One of the most tragic stories in The Silmarillion is that of the Kinslaying at Alqualondë. But we are given very few details about it, which is unfortunate, considering how important the episode was in shaping the course of future events in Arda. Much of the history of this world was a result - direct or indirect - of the slaughter at Alqualondë.

The account Tolkien provides in The Silmarillion leaves much to our imaginations, and many things we might want to know are not revealed. The text does mention a lament written by Maglor, son of Fëanor, called the Noldolantë, or "The Fall of the Noldor", which was based on the incident and penned by an active participant in the killings.

However, I have had no luck in trying to find the actual content of the Noldolantë.

Does this song even exist? That is to say, did Tolkien ever write the lament, or does it only exist in Middle-earth?

Bonus question: If the Noldolantë does not exist, is there another version of the account of the Kinslaying at Alqualondë, preferably one that provides more detail than the version in The Silmarillion? I'm especially interested in learning who took part in the Kinslaying and who didn't.

  • Never mind, its fan work. God, I'm dumb.
    – Mac Cooper
    Jun 16, 2015 at 7:45
  • 1
    There might be something partial in The Lays of Beleriand, Book 3 of The History of Middle-Earth. Don't remember offhand. Jun 16, 2015 at 10:39
  • Amazon has hired Peter Jackson to do the Noldolantë next. Probably as a hip-hop musical.
    – Mark Olson
    Feb 15, 2022 at 12:13

2 Answers 2


Does Noldolantë exist?

Not exactly. Christopher Tolkien remarks on this on The Shaping of Middle-earth, in relation to an earlier draft of the Quenta Silmarillion:

The reference to 'song of the Flight of the Gnomes' may be to the alliterative poem The Flight of the Noldoli (III. 131 ff.), though that was abandoned at the Fëanorian Oath: perhaps my father still thought to continue it one day, or to write a new poem on the subject.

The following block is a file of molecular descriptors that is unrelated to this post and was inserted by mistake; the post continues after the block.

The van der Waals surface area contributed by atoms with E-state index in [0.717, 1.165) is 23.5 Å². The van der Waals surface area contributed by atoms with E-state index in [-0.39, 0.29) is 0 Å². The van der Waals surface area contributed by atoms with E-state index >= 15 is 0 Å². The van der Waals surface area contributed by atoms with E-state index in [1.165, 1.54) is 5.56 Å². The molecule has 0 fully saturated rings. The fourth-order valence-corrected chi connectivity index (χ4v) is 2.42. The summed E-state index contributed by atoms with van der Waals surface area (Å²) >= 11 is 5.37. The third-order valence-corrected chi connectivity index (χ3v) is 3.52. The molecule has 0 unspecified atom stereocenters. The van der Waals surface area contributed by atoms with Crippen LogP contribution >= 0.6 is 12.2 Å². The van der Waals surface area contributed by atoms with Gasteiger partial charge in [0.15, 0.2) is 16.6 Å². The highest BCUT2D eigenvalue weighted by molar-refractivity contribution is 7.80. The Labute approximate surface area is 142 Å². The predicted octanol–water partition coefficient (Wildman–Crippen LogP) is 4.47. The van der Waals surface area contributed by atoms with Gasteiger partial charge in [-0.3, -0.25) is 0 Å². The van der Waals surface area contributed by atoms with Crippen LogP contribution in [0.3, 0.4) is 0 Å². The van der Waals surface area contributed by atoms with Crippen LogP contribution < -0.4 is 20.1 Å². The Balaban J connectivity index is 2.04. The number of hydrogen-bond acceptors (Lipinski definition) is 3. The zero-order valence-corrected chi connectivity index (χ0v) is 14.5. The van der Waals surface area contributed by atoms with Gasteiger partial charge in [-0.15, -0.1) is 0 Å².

History of Middle-earth IV The Shaping of Middle-earth Chapter 3: "The Quenta" Commentary on the Quenta

There's a footnote at the end of that line, which leads to the bottom of the page:

Later this becomes a reference to 'that lament which is named Noldolantë, the Fall of the Noldor, that Maglor made ere he was lost' (The Silmarillion p. 87); but I have found no trace of this.

History of Middle-earth IV The Shaping of Middle-earth Chapter 3: "The Quenta" Commentary on the Quenta

"The Flight of the Noldoli", the poem mentioned by Christopher Tolkien, is included in The Lays of Beleriand. As he notes, however, it ends well before the Kinslaying; the final verses go:

'Be he friend or foe or foul offspring
of Morgoth Bauglir, be he mortal dark
that in after days on earth shall dwell,
shall no law nor live nor league of Gods,
no might nor mercy, not moveless fate,
defend him for ever from the fierce vengeance
of the sons of Fëanor, whoso seize or steal
or finding keep the fair enchanted
globes of crystal whose glory dies not
the Silmarils. We have sworn for ever!'

Then a mighty murmuring was moved abroad
and a harkening host hailed them roaring:
'Let us go! yea go from the Gods for ever
on Morgoth's trail o'er the mountains of the world
to vengeance and victory! Your vows are ours!

History of Middle-earth III The Lays of Beleriand Chapter 2: "Lays Early Abandoned" (i) The Flight of the Noldoli

Three "roughly-written lines" present in the earliest draft, but not taken up in this one, conclude everything Tolkien did on this poem: